How to Grow Morel Mushrooms 101
Method #1: Grow Kit and Spawn
1. Buy a Grow KitOne of the easiest ways to learn how to grow morel mushrooms is through the grow kit and spawn method. You simply need to buy some spawn, which is the mycelium, the vegetative growth on the plant, together with the area where it grew. You can find it available online as woodchips, sawdust, grain, etc. The material that is infused with mycelium should be used for creating a mushroom bed.
2. Create a Mushroom BedYou should follow this step sometime between summer and autumn. Obviously, this applies to people who live in an area with an obvious change of seasons. Keep in mind that morel mushroom kits will not thrive in a tropical environment where there’s no real winter or spring.
3. Choose the Right SpotThe perfect spot if you want to know how to grow morel mushrooms is a shady one. Measure the dimensions and check if it’s right. Always check the instructions you get on the package, but generally, a square that measures 4×4 foot should be just fine.
4. Prepare the SoilIdeally, you should use a sandy soil mix. Don’t use too much rock or clay, since you need to have an adequate drainage. Use a soil tester to see what type of soil you have. Go for a sandy soil with peat moss and gypsum added to it. Extra tip: add ashes from some burned wood to the soil. Morels usually appear after a forest fire takes place. As such, ashes bring some extra nutrients, simulating a natural habitat after a fire.
5. Plant the SpawnMix the morel spawn into the bed you prepared. Remember to respect the instructions on the package. The process is not complicated, you must spread it on the top layer. When you’re done, add some hardwood chips on the spawn bed. Morels grow naturally next to tulip, old apple, elm, and ash trees, so it’s recommended you choose chips from these species.
6. Wait for It to GrowPerhaps the hardest part of knowing how to grow morel mushrooms is to wait until you can enjoy your own mushrooms. In general, the mycelium is a fast colonizer, but it’s still going to take a couple of years until it grows any product. Even though the next spring you see that nothing happens, keep maintaining the area nutritious and moist. If you’re lucky and provide the plant with the right morel mushroom growing conditions, you can enjoy them quite soon.
Method #2: The Spore Slurry MethodIf you know how to hunt morel mushrooms, then you don’t need to buy a kit like the one we mentioned above. In this case, you should use the spore slurry method. You will need some wild morels to make the slurry. Make sure they are mature, but not rotting or mushy. You just need a couple of mushrooms for a gallon of water.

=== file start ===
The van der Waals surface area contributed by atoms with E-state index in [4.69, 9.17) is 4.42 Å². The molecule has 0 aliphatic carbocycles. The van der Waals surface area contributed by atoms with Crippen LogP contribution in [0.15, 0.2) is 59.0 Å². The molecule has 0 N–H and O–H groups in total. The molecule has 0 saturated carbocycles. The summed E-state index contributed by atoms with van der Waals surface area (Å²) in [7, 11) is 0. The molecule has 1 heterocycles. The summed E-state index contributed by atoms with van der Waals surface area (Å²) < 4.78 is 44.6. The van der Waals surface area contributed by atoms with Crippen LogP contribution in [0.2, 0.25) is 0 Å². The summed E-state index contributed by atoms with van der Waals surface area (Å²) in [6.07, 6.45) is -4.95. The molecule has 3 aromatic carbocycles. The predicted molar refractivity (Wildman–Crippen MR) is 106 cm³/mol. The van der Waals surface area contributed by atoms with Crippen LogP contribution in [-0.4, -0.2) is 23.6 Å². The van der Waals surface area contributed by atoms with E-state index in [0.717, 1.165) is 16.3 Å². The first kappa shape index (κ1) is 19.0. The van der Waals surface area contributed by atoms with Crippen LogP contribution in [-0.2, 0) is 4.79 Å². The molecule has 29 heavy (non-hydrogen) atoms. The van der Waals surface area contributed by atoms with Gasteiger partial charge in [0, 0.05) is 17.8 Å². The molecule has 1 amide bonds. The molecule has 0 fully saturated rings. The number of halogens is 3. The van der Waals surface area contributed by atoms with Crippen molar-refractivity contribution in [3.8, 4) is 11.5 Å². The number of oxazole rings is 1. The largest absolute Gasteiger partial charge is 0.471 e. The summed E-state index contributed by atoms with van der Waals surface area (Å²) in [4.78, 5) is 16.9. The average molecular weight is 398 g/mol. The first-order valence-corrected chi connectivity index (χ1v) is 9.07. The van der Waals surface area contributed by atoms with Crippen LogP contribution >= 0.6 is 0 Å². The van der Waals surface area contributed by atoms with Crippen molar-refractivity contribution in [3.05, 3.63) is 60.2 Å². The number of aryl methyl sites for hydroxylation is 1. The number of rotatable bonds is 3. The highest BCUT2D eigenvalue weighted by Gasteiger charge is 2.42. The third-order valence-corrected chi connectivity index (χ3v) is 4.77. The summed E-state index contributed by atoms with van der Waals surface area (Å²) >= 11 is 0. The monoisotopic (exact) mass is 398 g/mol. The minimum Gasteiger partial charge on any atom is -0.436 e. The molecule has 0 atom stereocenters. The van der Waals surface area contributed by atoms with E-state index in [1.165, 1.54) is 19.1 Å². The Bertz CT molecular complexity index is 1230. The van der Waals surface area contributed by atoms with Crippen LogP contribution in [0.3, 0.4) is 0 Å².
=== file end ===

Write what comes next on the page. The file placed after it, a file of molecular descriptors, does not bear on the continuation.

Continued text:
1. Prepare the WaterThe water you need for the slurry should be non-chlorinated. Make sure it’s clean and place it in a food-safe container.
2. Add Salt and MolassesTake a tablespoon of molasses and a pinch of salt and add them to the water. Stir it all well. The salt is used for preventing any bacterial growth, while molasses brings some sugars for the spores that are germinating.
3. Add MushroomsAdd the mushrooms to the mixture and let everything sit for 1-2 days. Make sure the area where you leave it is a temperate one. Don’t leave it too much, otherwise, the mixture will be contaminated with bacteria.
4. Remove the MushroomsAfter 1-2 days, strain the water and remove the mushrooms. What’s left is a liquid that contains millions of spores. Spread this liquid over a bed that you previously prepared just like in the method #1. Alternatively, you can spread it in a natural habitat, such as next to an elm tree. You might like this because it’s simpler, but truth is that this method is not as reliable as the first one. This happens because the slurry doesn’t live as much as the mycelia in spawn, which means your chances decrease. However, since it’s cheap and easy, you can always try it.
Can I Use the Same Techniques to Grow Artichokes and Morel Mushrooms?
Can I use the same techniques to grow artichokes and morel mushrooms? Many people wonder if these two plants require similar methods. While artichokes thrive in well-drained soil and full sun, morel mushrooms have different requirements. Morels grow naturally in forests and are difficult to cultivate intentionally. Therefore, growing artichokes and morel mushrooms necessitate distinct processes. However, with the right conditions, patience, and expertise, you can successfully grow artichokes: a complete guide.